Severe acute respiratory syndrome (SARS) is a viral disease that may be contracted by exposure to a newly recognized form of the coronavirus. It often manifests through a set of common respiratory symptoms that include fever and nonproductive cough. To date, SARS has no vaccine or definitive treatment. Approximately 20% of SARS patients develop respiratory failure, which requires mechanical ventilation and close cardiopulmonary monitoring. Intensive care unit (ICU) nurses and other healthcare workers who care for SARS patients are at risk of contracting the disease. Thus, it is important that ICU nurses be familiar with the disease and its implications for critical care. This article provides critical care nurses with an update on the first SARS outbreak, its origin, case definition, clinical manifestations, diagnosis, relevant infection control practices, management, and recommendations for the role of ICU nurses in dealing with future outbreaks.
Biological Mediators| January 01 2004
Severe Acute Respiratory Syndrome: Another Challenge for Critical Care Nurses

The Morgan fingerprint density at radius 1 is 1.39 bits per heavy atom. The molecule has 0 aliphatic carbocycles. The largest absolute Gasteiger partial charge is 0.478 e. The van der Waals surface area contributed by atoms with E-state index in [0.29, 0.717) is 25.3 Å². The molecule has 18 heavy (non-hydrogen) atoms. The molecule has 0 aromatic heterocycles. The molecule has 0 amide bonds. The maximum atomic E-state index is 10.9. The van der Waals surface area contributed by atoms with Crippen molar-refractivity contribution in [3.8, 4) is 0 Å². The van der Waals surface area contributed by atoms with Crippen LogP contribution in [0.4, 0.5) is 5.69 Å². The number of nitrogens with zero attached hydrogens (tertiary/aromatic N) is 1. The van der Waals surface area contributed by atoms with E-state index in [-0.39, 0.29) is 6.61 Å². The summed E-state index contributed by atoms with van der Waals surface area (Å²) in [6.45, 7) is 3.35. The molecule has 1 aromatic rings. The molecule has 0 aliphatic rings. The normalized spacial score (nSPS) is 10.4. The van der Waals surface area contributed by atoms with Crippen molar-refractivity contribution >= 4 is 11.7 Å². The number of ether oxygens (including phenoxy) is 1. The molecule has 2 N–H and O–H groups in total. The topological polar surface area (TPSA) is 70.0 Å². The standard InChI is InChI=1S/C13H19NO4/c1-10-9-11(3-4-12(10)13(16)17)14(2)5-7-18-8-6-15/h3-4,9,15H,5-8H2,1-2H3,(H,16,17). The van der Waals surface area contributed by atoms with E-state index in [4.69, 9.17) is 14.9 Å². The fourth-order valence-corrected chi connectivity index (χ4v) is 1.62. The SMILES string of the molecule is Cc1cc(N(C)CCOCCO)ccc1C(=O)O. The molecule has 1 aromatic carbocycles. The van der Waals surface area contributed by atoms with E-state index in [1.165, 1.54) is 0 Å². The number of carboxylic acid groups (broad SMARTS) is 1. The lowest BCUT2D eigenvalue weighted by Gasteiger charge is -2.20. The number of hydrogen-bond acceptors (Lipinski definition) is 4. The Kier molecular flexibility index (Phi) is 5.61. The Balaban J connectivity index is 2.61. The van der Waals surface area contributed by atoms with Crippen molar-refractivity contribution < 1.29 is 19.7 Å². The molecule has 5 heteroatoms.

Maher M. El-Masri, PhD, RN;
From the University of Windsor, Faculty of Nursing, Windsor, Ontario, Canada.
Reprint requests to: Maher M. El-Masri, PhD, RN, University of Windsor, Faculty of Nursing, 401 Sunset, CHN Rm G110,Windsor, Ontario, N9B 3P4, Canada (firstname.lastname@example.org).
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Karen M. Williamson, RN, MScN;
AACN Adv Crit Care (2004) 15 (1): 150–159.
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Maher M. El-Masri, Karen M. Williamson, Susan M. Fox-Wasylyshyn; Severe Acute Respiratory Syndrome: Another Challenge for Critical Care Nurses. AACN Adv Crit Care 1 January 2004; 15 (1): 150–159. doi:
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